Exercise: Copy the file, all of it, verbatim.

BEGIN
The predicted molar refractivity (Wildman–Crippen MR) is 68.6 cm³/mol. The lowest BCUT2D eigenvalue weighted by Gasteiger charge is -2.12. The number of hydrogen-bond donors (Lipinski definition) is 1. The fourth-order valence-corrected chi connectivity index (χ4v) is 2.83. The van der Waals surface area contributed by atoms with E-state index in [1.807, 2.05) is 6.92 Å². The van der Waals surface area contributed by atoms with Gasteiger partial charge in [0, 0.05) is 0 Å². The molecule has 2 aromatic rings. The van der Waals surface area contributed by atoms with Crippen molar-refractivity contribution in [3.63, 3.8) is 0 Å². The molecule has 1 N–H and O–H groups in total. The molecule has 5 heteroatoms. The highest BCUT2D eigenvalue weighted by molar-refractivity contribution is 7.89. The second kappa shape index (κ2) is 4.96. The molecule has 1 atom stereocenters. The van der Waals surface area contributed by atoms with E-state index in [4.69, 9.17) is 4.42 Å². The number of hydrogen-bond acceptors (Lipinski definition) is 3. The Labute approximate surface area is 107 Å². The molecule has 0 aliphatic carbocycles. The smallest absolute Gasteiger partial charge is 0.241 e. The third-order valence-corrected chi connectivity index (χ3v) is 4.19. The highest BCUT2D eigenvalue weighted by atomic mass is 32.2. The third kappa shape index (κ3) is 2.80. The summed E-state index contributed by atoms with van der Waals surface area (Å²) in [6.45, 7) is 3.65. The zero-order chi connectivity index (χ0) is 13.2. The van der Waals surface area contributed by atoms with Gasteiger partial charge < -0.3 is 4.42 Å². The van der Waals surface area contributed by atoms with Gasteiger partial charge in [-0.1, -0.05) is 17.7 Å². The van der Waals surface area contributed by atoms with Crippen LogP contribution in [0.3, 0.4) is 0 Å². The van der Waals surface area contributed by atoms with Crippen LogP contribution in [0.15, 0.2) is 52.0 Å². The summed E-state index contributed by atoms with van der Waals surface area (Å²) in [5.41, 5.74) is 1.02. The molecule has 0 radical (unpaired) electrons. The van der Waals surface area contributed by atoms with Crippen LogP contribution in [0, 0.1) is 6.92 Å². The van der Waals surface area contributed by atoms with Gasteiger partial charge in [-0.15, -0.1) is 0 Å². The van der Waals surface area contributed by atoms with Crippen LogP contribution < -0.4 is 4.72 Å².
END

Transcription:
The predicted molar refractivity (Wildman–Crippen MR) is 68.6 cm³/mol. The lowest BCUT2D eigenvalue weighted by Gasteiger charge is -2.12. The number of hydrogen-bond donors (Lipinski definition) is 1. The fourth-order valence-corrected chi connectivity index (χ4v) is 2.83. The van der Waals surface area contributed by atoms with E-state index in [1.807, 2.05) is 6.92 Å². The van der Waals surface area contributed by atoms with Gasteiger partial charge in [0, 0.05) is 0 Å². The molecule has 2 aromatic rings. The van der Waals surface area contributed by atoms with Crippen molar-refractivity contribution in [3.63, 3.8) is 0 Å². The molecule has 1 N–H and O–H groups in total. The molecule has 5 heteroatoms. The highest BCUT2D eigenvalue weighted by molar-refractivity contribution is 7.89. The second kappa shape index (κ2) is 4.96. The molecule has 1 atom stereocenters. The van der Waals surface area contributed by atoms with E-state index in [4.69, 9.17) is 4.42 Å². The number of hydrogen-bond acceptors (Lipinski definition) is 3. The Labute approximate surface area is 107 Å². The molecule has 0 aliphatic carbocycles. The smallest absolute Gasteiger partial charge is 0.241 e. The third-order valence-corrected chi connectivity index (χ3v) is 4.19. The highest BCUT2D eigenvalue weighted by atomic mass is 32.2. The third kappa shape index (κ3) is 2.80. The summed E-state index contributed by atoms with van der Waals surface area (Å²) in [6.45, 7) is 3.65. The zero-order chi connectivity index (χ0) is 13.2. The van der Waals surface area contributed by atoms with Gasteiger partial charge < -0.3 is 4.42 Å². The van der Waals surface area contributed by atoms with Gasteiger partial charge in [-0.1, -0.05) is 17.7 Å². The van der Waals surface area contributed by atoms with Crippen LogP contribution in [0.3, 0.4) is 0 Å². The van der Waals surface area contributed by atoms with Crippen LogP contribution in [0.15, 0.2) is 52.0 Å². The summed E-state index contributed by atoms with van der Waals surface area (Å²) in [5.41, 5.74) is 1.02. The molecule has 0 radical (unpaired) electrons. The van der Waals surface area contributed by atoms with Crippen LogP contribution in [0, 0.1) is 6.92 Å². The van der Waals surface area contributed by atoms with Gasteiger partial charge in [-0.15, -0.1) is 0 Å². The van der Waals surface area contributed by atoms with Crippen LogP contribution < -0.4 is 4.72 Å².